Head outdoors to check out the remains of their civilization. They knew how to build a home to use the natural conditions for heating and cooling it. Also known as the canal makers, you’ll see the canal they dug in ancient times, still in use today. They built most of the canals in Phoenix, still in use today, thousands of years ago.

5. Walk Through the Desert Botanical Garden

To understand the surrounding desert, learn about its native plants. The best place to do this is the Desert Botanical Garden. You’ve seen it in the garden of the Hohokam, but you’ll understand better the concept of gardening in the desert. You’ll also learn about all the native species of plants in the Sonoran Desert.

Teddy Bear Cholla
Teddy Bear Cholla
At the Phoenix Zoo

To understand the surrounding desert, learn about its native plants. The best place to do this is the Desert Botanical Garden. You’ve seen it in the garden of the Hohokam, but you’ll understand better the concept of gardening in the desert. You’ll also learn about all the native species of plants in the Sonoran Desert.

6. Enjoy The Outdoors At The Phoenix Zoo

Another conservation site, the Phoenix Zoo, showcases animals from all around the world.

While you visit, notice how zookeepers care for the animals. The wildlife inhabitants of the Phoenix zoo all have large habitats, but the staff goes beyond. They assure the animals live as close as possible to how they would in the wild.

The conservation program at the Phoenix Zoo helps to preserve diversity in nature. They have a breed and release program for some of the most endangered species. One of their special projects is the black-footed ferret. You will see none of them in exhibits, though. They are susceptible to human illnesses, and the stress of being on exhibit would also harm them. Still, when you visit the other exhibits, you know you are helping with the work of rehabilitation of endangered species.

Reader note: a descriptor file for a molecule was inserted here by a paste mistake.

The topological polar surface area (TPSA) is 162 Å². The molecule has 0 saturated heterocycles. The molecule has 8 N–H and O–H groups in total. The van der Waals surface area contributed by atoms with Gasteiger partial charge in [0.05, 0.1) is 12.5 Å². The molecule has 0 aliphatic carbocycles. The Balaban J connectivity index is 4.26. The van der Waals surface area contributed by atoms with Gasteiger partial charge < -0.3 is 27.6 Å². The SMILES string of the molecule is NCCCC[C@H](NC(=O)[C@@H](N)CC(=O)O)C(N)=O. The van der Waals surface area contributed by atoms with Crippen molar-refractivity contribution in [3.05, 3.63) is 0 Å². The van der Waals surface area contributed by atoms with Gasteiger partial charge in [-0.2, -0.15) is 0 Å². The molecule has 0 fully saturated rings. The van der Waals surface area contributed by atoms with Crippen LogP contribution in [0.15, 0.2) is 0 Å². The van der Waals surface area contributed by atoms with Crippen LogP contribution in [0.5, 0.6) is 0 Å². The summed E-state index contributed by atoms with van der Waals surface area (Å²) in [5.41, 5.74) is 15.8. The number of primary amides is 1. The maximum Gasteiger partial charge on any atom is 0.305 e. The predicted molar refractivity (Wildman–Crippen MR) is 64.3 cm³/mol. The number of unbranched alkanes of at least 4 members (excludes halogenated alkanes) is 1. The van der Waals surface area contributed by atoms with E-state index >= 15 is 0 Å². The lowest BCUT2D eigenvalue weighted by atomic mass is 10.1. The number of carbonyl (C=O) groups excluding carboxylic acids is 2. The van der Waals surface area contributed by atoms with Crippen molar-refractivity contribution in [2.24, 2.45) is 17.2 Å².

7. Learn About Local Wildlife at the Southwest Rescue and Rehabilitation Center

If you care about local wildlife and conservation, you need to visit the Southwest Rescue and Rehabilitation Center in Phoenix. At least if you have a high-clearance vehicle, or at least one that is not too low and handles dirt roads, since to reach the Center you’ll have to drive through a few miles of them. You also need to register for a tour in advance, since they don’t have regular opening hours.

You won’t find animals from all over the world here. What this Center offers instead is a peak into the work of rescue and rehabilitation of local wildlife. The Center rescues injured or displaced desert animals. Most of their animals get rehabilitated and return to the wild. Those are their temporary residents.

But a few of the animals they rescue cannot be returned to the wild. They become permanent residents and you can visit them, or even “adopt” them. My daughter adopted Leonardo, the Jaguar/leopard when she first visited the center at ten years old, because she was moved to tears by his story.

The Center also helps with the rehabilitation of the Mexican wolves and with returning them into the wild.

Try to go on a tour later in the day. If you are there at dusk, you’ll hear the wolves howling. They really howl in harmony. You wouldn’t believe it unless you heard it. It is some of the most beautiful music I have ever heard.

Phoenix winter outdoors attractions